Will I get gangrene from the cut on my toe?
I dropped something on my toe and got a really bad cut. It doesn't seem to be healing very well. Am I going to gangrene? How do you get that and what will it do to me if I do get it?
In normal, healthy individuals, it would be very unlikely to get gangrene. Gangrene essentially is tissue necrosis, in other words, part of your body dies and starts to rot. The body's immune system is very adept and competent at both combating bacteria that may cause tissue death and also at removing dead tissue and then healing around it. It is only when this process fails or is overwhelmed that gangrene can occur. There are a couple of common reasons for this. By far the most common patient population that experiences gangrene are diabetics, especially the poorly controlled ones. This is because diabetes causes damage to the large blood vessels and capillary beds which supply your tissues with much needed oxygen. Without adequate circulation, the tissues often have trouble surviving even at rest, let alone have the strength to survive an infection. In addition, without good capillary beds the body cannot bring the immune cells that are needed to fight an infection into the area where they are needed most. The bottom line is that the body's immune system is very compromised in bad or long-term diabetes, thus we commonly see gangrene in these people. Other conditions which lead to gangrene are high blood pressure, peripheral vascular disease, heart disease, severe malnutrition, certain vitamin deficiencies (e.g. scurvy), severe crush injuries, etc. Even so, gangrene is not common in these people, with the exception of those with severe peripheral vascular disease. If you are a diabetic or have one of these conditions you should see your primary care doctor who may have suggestions for you regarding wound care and keeping you condition under control. If you don't have one of these conditions, you probably just have an infected toe. Make sure that you clean the wound daily and apply topical over-the-counter antibiotics and keep it covered. And to be safe, please see your doctor about it to make sure it has not progressed to something more substantial.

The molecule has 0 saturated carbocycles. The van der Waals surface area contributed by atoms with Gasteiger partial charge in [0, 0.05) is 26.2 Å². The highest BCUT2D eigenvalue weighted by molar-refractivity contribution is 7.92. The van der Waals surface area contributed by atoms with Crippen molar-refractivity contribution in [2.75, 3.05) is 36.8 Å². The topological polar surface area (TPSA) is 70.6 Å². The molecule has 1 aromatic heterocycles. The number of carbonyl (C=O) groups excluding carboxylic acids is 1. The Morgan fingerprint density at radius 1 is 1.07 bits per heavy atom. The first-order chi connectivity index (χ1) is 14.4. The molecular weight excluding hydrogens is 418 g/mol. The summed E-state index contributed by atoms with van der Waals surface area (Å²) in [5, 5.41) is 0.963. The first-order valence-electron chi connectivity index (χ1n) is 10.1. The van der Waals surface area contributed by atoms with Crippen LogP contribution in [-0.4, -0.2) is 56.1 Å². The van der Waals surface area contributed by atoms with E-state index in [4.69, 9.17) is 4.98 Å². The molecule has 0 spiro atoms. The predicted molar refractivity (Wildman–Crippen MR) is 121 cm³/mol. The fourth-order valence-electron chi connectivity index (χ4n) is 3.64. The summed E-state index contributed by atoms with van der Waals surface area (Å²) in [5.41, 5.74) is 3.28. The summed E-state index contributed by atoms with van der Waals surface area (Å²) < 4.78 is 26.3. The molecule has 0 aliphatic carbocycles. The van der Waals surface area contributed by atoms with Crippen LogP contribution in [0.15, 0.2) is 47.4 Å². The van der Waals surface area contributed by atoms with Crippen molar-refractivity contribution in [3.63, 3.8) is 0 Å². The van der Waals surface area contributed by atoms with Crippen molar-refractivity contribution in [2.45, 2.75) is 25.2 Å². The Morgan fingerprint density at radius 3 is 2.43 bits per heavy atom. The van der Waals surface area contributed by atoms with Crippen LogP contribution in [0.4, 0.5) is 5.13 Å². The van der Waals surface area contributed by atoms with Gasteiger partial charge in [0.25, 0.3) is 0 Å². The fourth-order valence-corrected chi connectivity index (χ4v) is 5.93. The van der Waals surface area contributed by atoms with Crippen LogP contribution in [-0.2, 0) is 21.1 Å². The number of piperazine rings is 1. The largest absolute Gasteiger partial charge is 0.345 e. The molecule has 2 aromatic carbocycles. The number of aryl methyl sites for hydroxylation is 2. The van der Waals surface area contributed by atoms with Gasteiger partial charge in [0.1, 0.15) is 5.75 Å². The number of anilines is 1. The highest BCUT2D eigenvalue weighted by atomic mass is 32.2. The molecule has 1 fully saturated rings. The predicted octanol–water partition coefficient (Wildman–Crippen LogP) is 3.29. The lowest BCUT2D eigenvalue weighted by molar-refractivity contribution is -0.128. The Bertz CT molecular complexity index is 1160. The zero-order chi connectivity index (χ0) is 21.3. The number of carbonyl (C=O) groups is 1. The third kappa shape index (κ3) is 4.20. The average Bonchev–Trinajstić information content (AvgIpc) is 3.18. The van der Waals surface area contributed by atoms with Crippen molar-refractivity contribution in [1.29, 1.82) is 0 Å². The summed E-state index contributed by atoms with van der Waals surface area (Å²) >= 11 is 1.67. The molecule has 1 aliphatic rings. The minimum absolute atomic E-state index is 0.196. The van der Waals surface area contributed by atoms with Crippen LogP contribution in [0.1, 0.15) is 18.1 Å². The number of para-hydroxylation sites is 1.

This answer is for general informational purposes only and is not a substitute for professional medical advice.
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